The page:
Grouping Information So It's More Easily Understood
Think about the amount of information you have to process each day. You read reports and meeting notes, you discuss problems, you hold team briefings, and you chat by the water cooler.
Some of the information you receive is easy to understand and retain; some of it is not. The difference is often in how the information is presented.
Imagine you are playing the memory game "what's missing": you simply have to memorize all the items that are presented to you on a tray – then work out which one has been removed. Now, imagine that the tray is presented with all the items in a jumble. Can you figure out what’s missing? Next, imagine what it’s like if the items are organized according to size and color or shape. It’s so much easier to spot what’s missing this time!
When the items are categorized, the "information" on the tray is much easier to make sense of and retain. And there's no need to look at each item individually: You can skim the tray and grasp exactly what is being presented. This process of grouping information so that the intended audience easily understands it is known as "chunking."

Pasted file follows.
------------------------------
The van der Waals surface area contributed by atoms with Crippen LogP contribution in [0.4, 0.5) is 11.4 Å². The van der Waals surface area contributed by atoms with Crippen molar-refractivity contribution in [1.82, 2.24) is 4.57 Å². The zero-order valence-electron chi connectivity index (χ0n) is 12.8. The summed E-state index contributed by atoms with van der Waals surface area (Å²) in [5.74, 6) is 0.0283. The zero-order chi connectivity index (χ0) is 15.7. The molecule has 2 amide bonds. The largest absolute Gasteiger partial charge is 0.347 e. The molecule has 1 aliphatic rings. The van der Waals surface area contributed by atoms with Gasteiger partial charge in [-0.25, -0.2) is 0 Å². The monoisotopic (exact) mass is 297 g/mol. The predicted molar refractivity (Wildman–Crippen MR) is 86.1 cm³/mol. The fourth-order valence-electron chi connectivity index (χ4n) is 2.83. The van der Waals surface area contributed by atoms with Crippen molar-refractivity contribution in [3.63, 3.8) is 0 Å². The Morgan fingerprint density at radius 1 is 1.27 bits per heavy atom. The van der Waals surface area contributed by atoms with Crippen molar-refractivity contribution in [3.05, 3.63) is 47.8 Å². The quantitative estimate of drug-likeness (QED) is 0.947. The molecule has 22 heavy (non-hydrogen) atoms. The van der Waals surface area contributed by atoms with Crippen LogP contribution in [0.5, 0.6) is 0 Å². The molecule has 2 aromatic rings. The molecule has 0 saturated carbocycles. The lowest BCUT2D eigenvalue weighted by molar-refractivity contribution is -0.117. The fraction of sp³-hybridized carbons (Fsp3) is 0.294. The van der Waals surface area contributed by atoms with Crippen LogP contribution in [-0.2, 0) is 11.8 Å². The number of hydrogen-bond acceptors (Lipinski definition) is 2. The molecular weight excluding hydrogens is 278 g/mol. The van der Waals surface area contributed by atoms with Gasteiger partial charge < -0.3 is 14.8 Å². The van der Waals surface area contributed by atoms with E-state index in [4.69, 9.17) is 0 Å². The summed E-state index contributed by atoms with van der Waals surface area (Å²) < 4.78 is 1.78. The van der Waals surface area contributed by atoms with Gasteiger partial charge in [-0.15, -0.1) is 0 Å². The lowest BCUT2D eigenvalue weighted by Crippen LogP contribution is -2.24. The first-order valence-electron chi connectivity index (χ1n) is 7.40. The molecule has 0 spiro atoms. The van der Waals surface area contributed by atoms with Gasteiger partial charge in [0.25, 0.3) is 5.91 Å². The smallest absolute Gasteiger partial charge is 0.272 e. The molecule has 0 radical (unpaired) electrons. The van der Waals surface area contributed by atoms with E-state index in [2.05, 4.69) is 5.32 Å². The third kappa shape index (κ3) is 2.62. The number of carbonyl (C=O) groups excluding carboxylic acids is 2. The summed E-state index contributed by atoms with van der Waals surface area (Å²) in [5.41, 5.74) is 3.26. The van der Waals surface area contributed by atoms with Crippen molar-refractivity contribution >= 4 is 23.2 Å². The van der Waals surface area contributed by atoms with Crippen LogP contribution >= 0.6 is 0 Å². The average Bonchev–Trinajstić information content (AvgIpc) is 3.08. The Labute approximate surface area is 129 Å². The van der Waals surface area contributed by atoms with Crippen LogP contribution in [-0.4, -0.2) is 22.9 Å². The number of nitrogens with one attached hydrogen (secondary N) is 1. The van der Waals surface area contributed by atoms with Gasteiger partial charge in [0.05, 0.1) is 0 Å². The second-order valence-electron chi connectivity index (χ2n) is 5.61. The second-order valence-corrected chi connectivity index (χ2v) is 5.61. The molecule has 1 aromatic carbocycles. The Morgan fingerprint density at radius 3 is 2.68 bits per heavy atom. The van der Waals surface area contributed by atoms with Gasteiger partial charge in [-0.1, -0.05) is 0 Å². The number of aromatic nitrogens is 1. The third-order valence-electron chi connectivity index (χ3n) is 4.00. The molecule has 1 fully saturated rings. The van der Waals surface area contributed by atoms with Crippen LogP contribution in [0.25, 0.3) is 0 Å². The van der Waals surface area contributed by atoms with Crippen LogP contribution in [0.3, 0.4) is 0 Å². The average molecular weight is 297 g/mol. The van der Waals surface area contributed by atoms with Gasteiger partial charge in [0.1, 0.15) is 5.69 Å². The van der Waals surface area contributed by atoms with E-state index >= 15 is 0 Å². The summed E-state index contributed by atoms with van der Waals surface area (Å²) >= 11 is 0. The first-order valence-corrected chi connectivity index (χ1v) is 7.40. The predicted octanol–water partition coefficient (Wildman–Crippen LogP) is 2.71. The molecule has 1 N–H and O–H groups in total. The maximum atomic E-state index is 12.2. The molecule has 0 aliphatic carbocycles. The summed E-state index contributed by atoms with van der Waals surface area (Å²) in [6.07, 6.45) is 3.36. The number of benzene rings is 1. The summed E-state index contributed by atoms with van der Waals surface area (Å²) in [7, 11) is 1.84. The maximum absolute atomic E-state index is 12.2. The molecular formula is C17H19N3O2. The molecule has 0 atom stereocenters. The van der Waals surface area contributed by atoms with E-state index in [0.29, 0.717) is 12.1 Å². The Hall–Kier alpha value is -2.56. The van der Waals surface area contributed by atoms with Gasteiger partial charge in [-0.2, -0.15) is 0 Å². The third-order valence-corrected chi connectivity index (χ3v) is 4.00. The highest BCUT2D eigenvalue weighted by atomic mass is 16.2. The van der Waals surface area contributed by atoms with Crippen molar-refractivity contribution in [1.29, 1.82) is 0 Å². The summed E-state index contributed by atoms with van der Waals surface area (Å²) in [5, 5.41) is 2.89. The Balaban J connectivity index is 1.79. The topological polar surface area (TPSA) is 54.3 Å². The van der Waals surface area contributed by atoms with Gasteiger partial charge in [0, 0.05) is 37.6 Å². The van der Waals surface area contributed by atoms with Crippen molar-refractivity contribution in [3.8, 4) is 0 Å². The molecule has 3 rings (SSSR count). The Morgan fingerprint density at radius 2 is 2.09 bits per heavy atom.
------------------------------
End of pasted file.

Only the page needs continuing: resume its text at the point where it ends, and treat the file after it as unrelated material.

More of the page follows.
Evidence that chunking works is all around us:
- Phone numbers and credit card numbers are typically chunked. Both types of number are usually chunked in groups of three or four numbers.
- When you encounter a phone number (or other familiar grouping) that is chunked differently than the way you are used to, it can be much harder to remember it.
- Rather than memorizing the letters O – T – M – E – E – R, converting them to the word “REMOTE” makes the task much easier.
When written or verbal information is chunked effectively it is logical, organized, and consistent. This enhances your audience’s ability to understand what is going on. A written format that is chunked and hierarchical gives readers quick access to the big picture. From there they can get into the details as needed. And a verbal format that is well structured and logically chunked helps listeners follow and remember key ideas or details as necessary.
Using the Chunking Principle for Effective Communication
The chunking principle hinges on three key points: